Stamping Butterflies (GOLLANCZ S.F.) Paperback – 4 Aug 2005
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¿This is a virtuoso lesson in bringing artistic unity to radically dissonant elements. It is also the novel of a writer with real heart. STAMPING BUTTERFLIES is a book written with superb technique by a writer who never forgets that technique alone is not the whole point.¿ (Roz Kaveney TIME OUT)
Turning the idea of the past determining the future upside down, this thriller takes an attempted assassination of the US President in the Seventies and an emperor awaiting his death in ancient China and creates a riveting read. (ESQUIRE)
Grimwood imbues his creations with startling psychological complexity. Marrakech is brought to vivid life, along with its inhabitants. Grimwood has produced, imago-like, an inspiring butterfly of humanity and hope from a hard shell of despair. (Eric Brown THE GUARDIAN)
Grimwood has written some of the best SF in the world over the past five years and Stamping Butterflies continues his journey to greatness. The kind of delirious head trip that leaves your brain quietly fizzing... Stamping Butterflies is proof of how SF can be both experimental and highly relevant. (SFX)
Incredibly cool, incredibly stylish, distinctly nasty in places... another dose of classic Grimwood. (ALIEN ON LINE)
A widescreen imagination and a sharp political edge. Grimwood wraps up his anger and his compassion in a wry trademark obliqueness that stabs you through from angles you don't expect. (Richard Morgan)
Stamping Butterflies is a revelation. A tapestry of narrative threads, each one slyly beautiful... With a literary ambition that puts most mainstream novels to shame. (Stephen Baxter)
Grimwood has written some of the best SF in the world over the past five
years and Stamping Butterflies continues his journey to greatness. (SFX Review of 2004)
A mature, often alarming, deep and admirable work of fiction (Adam Roberts)
'Stamping Butterflies is JCG's most ambitious novel to date, and perhaps his best... A major novel from an author who deserves to be called one of the major figures of the new British SF. (Gary Wolfe LOCUS)
Forget The Matrix, this is far more sophisticated and sexy. Mind-bendingly good. (COSMOPOLITAN)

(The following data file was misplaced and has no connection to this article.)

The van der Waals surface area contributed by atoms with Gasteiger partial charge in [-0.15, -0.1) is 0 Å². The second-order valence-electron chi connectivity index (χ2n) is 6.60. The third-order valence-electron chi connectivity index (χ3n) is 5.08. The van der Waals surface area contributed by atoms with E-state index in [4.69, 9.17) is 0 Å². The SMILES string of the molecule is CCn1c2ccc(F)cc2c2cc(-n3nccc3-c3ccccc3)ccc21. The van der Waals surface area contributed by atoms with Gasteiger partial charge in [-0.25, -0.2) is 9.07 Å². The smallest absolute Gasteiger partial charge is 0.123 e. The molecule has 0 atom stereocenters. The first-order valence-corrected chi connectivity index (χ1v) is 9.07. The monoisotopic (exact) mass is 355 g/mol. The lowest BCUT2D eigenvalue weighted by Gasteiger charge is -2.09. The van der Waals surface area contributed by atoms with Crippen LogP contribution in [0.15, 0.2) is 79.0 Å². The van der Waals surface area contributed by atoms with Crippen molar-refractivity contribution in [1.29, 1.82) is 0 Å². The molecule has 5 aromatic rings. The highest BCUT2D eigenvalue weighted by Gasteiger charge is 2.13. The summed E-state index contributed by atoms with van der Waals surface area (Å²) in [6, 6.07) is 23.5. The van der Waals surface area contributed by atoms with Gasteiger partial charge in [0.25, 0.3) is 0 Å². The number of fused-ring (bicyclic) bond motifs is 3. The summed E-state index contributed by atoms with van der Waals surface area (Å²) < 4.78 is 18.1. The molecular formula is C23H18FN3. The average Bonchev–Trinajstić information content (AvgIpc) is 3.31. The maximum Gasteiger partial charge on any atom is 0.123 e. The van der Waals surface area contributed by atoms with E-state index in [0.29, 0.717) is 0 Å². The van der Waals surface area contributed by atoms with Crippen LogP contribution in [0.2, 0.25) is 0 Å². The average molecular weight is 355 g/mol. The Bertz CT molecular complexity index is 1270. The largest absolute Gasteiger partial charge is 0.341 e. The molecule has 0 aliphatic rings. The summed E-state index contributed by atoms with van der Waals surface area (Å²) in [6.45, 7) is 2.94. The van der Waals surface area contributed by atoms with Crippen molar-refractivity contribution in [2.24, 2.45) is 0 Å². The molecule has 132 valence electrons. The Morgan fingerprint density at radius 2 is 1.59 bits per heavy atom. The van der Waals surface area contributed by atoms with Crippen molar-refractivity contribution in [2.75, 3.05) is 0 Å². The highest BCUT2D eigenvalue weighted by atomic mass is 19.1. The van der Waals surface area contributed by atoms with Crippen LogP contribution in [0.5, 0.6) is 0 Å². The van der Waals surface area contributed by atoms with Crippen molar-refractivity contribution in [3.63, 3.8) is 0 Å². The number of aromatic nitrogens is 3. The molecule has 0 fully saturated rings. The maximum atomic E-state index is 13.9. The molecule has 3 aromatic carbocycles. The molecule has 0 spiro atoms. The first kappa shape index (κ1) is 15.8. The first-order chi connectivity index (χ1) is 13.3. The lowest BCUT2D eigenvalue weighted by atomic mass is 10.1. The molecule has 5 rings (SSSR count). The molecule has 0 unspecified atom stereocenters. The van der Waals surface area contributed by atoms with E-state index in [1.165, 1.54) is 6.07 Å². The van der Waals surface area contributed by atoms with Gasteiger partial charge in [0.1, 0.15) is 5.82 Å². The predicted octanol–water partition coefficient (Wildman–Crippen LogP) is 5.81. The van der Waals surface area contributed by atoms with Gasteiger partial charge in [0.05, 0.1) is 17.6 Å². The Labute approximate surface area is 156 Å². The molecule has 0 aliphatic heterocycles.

'Clever, wise, and enigmatic, Stamping Butterflies has great relevance to the times in which we live... The writing achieves a clarity most writers die trying to achieve (Jeff Vandermeer)
Future near and far collide in Jon Courtenay Grimwood's latest complex work. The stories intertwine tantalisingly, their resolution shocks (Liz Sourbut NEW SCIENTIST)
There's some sex, some violence, some politics, some drugs... another trip to familiar Moroccan terrirtory. (Daniel McBeal FOCUS)
Grimwood is a formidably skilled writer and he rewards a skilled reader. The risks Grimwood takes are substantial. The rewards for the reader even more so. Stamping Butterflies is an utterly entertaining enigma. (Rick Kleffel Interzone)
This is nothing less than a monumental achievement. A quite amazing novel. (Paul Billinger Vector) --This text refers to an out of print or unavailable edition of this title.
One of the most exciting cutting edge SF authors in the UK joins Gollancz with his most ambitious novel yet.See all Product Description
Top Customer Reviews
And while all this is going on, on the other side of the galaxy and thousands of years in the future, a boy who behaves very like Moz is ruler of a vast collection of worlds, helped by an alien intelligence, who took another boy's dreams and childhood stories (one being about a butterfly), and thinking the stories were real helped create the thousands of worlds over which a succession of boys now rule. (Confused yet? You better concentrate.)